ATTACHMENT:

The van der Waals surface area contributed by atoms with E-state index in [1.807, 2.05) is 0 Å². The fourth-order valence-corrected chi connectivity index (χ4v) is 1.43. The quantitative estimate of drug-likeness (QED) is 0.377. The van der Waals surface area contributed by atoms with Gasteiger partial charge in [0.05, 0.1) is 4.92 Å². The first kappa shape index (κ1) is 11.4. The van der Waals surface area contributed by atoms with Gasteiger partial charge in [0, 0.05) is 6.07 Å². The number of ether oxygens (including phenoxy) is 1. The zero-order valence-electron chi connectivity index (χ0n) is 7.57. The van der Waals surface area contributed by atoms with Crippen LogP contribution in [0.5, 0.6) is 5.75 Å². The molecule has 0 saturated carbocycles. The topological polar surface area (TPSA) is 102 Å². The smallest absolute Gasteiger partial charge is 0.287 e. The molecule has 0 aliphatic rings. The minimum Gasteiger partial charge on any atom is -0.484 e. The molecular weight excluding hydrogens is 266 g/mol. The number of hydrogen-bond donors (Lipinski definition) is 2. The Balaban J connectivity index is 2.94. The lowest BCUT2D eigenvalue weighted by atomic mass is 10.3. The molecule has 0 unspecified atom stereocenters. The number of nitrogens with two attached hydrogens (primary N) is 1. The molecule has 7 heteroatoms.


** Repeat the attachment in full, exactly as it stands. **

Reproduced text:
The van der Waals surface area contributed by atoms with E-state index in [1.807, 2.05) is 0 Å². The fourth-order valence-corrected chi connectivity index (χ4v) is 1.43. The quantitative estimate of drug-likeness (QED) is 0.377. The van der Waals surface area contributed by atoms with Gasteiger partial charge in [0.05, 0.1) is 4.92 Å². The first kappa shape index (κ1) is 11.4. The van der Waals surface area contributed by atoms with Gasteiger partial charge in [0, 0.05) is 6.07 Å². The number of ether oxygens (including phenoxy) is 1. The zero-order valence-electron chi connectivity index (χ0n) is 7.57. The van der Waals surface area contributed by atoms with Crippen LogP contribution in [0.5, 0.6) is 5.75 Å². The molecule has 0 saturated carbocycles. The topological polar surface area (TPSA) is 102 Å². The smallest absolute Gasteiger partial charge is 0.287 e. The molecule has 0 aliphatic rings. The minimum Gasteiger partial charge on any atom is -0.484 e. The molecular weight excluding hydrogens is 266 g/mol. The number of hydrogen-bond donors (Lipinski definition) is 2. The Balaban J connectivity index is 2.94. The lowest BCUT2D eigenvalue weighted by atomic mass is 10.3. The molecule has 0 unspecified atom stereocenters. The number of nitrogens with two attached hydrogens (primary N) is 1. The molecule has 7 heteroatoms.